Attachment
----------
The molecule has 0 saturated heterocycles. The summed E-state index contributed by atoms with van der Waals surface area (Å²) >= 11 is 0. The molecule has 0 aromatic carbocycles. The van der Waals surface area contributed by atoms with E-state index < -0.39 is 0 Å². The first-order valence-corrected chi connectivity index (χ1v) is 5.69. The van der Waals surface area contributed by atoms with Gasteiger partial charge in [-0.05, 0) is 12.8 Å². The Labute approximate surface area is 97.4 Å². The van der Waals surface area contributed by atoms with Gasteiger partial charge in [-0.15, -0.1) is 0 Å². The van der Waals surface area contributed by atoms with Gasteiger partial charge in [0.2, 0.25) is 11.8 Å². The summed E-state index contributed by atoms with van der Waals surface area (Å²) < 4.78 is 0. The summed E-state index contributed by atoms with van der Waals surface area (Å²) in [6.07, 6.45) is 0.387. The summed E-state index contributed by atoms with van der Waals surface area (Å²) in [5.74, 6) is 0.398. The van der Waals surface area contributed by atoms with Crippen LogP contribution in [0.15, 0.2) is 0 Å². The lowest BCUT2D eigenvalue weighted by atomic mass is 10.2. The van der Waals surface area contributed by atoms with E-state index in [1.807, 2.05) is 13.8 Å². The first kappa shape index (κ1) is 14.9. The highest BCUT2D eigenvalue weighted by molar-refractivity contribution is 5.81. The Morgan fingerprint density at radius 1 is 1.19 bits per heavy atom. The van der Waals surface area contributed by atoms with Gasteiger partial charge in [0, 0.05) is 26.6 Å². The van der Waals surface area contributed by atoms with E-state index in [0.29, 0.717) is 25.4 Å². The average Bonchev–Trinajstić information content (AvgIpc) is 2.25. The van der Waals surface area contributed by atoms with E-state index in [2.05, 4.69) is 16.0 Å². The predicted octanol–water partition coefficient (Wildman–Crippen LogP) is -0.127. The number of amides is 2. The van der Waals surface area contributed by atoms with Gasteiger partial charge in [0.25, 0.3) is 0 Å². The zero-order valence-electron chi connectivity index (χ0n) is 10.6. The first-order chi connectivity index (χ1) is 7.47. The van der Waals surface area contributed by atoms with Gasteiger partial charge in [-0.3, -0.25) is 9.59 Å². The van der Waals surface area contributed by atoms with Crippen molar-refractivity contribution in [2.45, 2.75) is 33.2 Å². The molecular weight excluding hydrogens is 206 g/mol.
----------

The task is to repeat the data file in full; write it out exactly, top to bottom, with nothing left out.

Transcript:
The molecule has 0 saturated heterocycles. The summed E-state index contributed by atoms with van der Waals surface area (Å²) >= 11 is 0. The molecule has 0 aromatic carbocycles. The van der Waals surface area contributed by atoms with E-state index < -0.39 is 0 Å². The first-order valence-corrected chi connectivity index (χ1v) is 5.69. The van der Waals surface area contributed by atoms with Gasteiger partial charge in [-0.05, 0) is 12.8 Å². The Labute approximate surface area is 97.4 Å². The van der Waals surface area contributed by atoms with Gasteiger partial charge in [-0.15, -0.1) is 0 Å². The van der Waals surface area contributed by atoms with Gasteiger partial charge in [0.2, 0.25) is 11.8 Å². The summed E-state index contributed by atoms with van der Waals surface area (Å²) < 4.78 is 0. The summed E-state index contributed by atoms with van der Waals surface area (Å²) in [6.07, 6.45) is 0.387. The summed E-state index contributed by atoms with van der Waals surface area (Å²) in [5.74, 6) is 0.398. The van der Waals surface area contributed by atoms with Crippen LogP contribution in [0.15, 0.2) is 0 Å². The lowest BCUT2D eigenvalue weighted by atomic mass is 10.2. The van der Waals surface area contributed by atoms with E-state index in [1.807, 2.05) is 13.8 Å². The first kappa shape index (κ1) is 14.9. The highest BCUT2D eigenvalue weighted by molar-refractivity contribution is 5.81. The Morgan fingerprint density at radius 1 is 1.19 bits per heavy atom. The van der Waals surface area contributed by atoms with Gasteiger partial charge in [0, 0.05) is 26.6 Å². The van der Waals surface area contributed by atoms with E-state index in [0.29, 0.717) is 25.4 Å². The average Bonchev–Trinajstić information content (AvgIpc) is 2.25. The van der Waals surface area contributed by atoms with E-state index in [2.05, 4.69) is 16.0 Å². The predicted octanol–water partition coefficient (Wildman–Crippen LogP) is -0.127. The number of amides is 2. The van der Waals surface area contributed by atoms with Gasteiger partial charge in [0.25, 0.3) is 0 Å². The zero-order valence-electron chi connectivity index (χ0n) is 10.6. The first-order chi connectivity index (χ1) is 7.47. The van der Waals surface area contributed by atoms with Gasteiger partial charge in [-0.3, -0.25) is 9.59 Å². The van der Waals surface area contributed by atoms with Crippen molar-refractivity contribution in [2.45, 2.75) is 33.2 Å². The molecular weight excluding hydrogens is 206 g/mol.